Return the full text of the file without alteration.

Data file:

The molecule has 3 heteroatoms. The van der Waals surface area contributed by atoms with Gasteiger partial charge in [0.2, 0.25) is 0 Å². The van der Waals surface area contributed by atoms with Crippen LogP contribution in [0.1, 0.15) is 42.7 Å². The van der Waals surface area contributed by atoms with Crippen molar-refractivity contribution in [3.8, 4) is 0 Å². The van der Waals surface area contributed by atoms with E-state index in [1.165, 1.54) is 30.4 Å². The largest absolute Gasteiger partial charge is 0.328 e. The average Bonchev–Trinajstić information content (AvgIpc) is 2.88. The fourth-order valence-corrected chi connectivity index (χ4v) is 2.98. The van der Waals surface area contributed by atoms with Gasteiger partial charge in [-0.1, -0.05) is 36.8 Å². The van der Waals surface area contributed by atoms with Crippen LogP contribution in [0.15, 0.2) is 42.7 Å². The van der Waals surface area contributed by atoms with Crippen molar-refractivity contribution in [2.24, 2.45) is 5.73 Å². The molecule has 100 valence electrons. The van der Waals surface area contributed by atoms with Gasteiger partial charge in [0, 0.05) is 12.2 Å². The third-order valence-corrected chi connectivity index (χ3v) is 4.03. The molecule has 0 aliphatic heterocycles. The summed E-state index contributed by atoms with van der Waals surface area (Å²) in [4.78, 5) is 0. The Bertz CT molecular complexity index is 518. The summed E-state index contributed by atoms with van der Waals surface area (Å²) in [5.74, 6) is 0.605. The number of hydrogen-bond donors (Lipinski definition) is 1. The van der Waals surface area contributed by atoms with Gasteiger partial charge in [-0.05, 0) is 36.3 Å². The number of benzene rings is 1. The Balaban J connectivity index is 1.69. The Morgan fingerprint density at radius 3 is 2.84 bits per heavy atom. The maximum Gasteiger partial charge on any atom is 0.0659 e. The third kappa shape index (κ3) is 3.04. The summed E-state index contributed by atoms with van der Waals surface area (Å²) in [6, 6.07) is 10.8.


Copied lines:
The molecule has 3 heteroatoms. The van der Waals surface area contributed by atoms with Gasteiger partial charge in [0.2, 0.25) is 0 Å². The van der Waals surface area contributed by atoms with Crippen LogP contribution in [0.1, 0.15) is 42.7 Å². The van der Waals surface area contributed by atoms with Crippen molar-refractivity contribution in [3.8, 4) is 0 Å². The van der Waals surface area contributed by atoms with E-state index in [1.165, 1.54) is 30.4 Å². The largest absolute Gasteiger partial charge is 0.328 e. The average Bonchev–Trinajstić information content (AvgIpc) is 2.88. The fourth-order valence-corrected chi connectivity index (χ4v) is 2.98. The van der Waals surface area contributed by atoms with Gasteiger partial charge in [-0.1, -0.05) is 36.8 Å². The van der Waals surface area contributed by atoms with Crippen LogP contribution in [0.15, 0.2) is 42.7 Å². The van der Waals surface area contributed by atoms with Crippen molar-refractivity contribution in [2.24, 2.45) is 5.73 Å². The molecule has 100 valence electrons. The van der Waals surface area contributed by atoms with Gasteiger partial charge in [0, 0.05) is 12.2 Å². The third-order valence-corrected chi connectivity index (χ3v) is 4.03. The molecule has 0 aliphatic heterocycles. The summed E-state index contributed by atoms with van der Waals surface area (Å²) in [4.78, 5) is 0. The Bertz CT molecular complexity index is 518. The summed E-state index contributed by atoms with van der Waals surface area (Å²) in [5.74, 6) is 0.605. The number of hydrogen-bond donors (Lipinski definition) is 1. The van der Waals surface area contributed by atoms with Gasteiger partial charge in [-0.05, 0) is 36.3 Å². The number of benzene rings is 1. The Balaban J connectivity index is 1.69. The Morgan fingerprint density at radius 3 is 2.84 bits per heavy atom. The maximum Gasteiger partial charge on any atom is 0.0659 e. The third kappa shape index (κ3) is 3.04. The summed E-state index contributed by atoms with van der Waals surface area (Å²) in [6, 6.07) is 10.8.